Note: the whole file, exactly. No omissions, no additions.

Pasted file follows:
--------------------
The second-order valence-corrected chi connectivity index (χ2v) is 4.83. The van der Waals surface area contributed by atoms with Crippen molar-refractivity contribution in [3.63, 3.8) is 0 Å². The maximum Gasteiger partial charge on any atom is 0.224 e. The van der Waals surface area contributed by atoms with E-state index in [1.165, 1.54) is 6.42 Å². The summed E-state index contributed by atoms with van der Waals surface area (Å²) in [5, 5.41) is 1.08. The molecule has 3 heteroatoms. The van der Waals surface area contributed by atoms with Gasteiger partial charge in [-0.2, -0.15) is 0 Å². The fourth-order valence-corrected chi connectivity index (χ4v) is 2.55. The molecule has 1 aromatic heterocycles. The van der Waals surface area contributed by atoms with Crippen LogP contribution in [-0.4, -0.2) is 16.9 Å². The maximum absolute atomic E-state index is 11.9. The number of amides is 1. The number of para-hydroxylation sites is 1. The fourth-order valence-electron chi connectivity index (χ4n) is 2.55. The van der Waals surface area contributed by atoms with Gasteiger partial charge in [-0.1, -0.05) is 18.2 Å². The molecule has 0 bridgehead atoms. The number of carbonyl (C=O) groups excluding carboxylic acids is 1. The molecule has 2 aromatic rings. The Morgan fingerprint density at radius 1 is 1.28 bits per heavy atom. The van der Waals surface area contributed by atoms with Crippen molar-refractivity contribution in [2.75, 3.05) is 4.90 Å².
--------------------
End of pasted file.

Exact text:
The second-order valence-corrected chi connectivity index (χ2v) is 4.83. The van der Waals surface area contributed by atoms with Crippen molar-refractivity contribution in [3.63, 3.8) is 0 Å². The maximum Gasteiger partial charge on any atom is 0.224 e. The van der Waals surface area contributed by atoms with E-state index in [1.165, 1.54) is 6.42 Å². The summed E-state index contributed by atoms with van der Waals surface area (Å²) in [5, 5.41) is 1.08. The molecule has 3 heteroatoms. The van der Waals surface area contributed by atoms with Gasteiger partial charge in [-0.2, -0.15) is 0 Å². The fourth-order valence-corrected chi connectivity index (χ4v) is 2.55. The molecule has 1 aromatic heterocycles. The van der Waals surface area contributed by atoms with Crippen LogP contribution in [-0.4, -0.2) is 16.9 Å². The maximum absolute atomic E-state index is 11.9. The number of amides is 1. The number of para-hydroxylation sites is 1. The fourth-order valence-electron chi connectivity index (χ4n) is 2.55. The van der Waals surface area contributed by atoms with Gasteiger partial charge in [-0.1, -0.05) is 18.2 Å². The molecule has 0 bridgehead atoms. The number of carbonyl (C=O) groups excluding carboxylic acids is 1. The molecule has 2 aromatic rings. The Morgan fingerprint density at radius 1 is 1.28 bits per heavy atom. The van der Waals surface area contributed by atoms with Crippen molar-refractivity contribution in [2.75, 3.05) is 4.90 Å².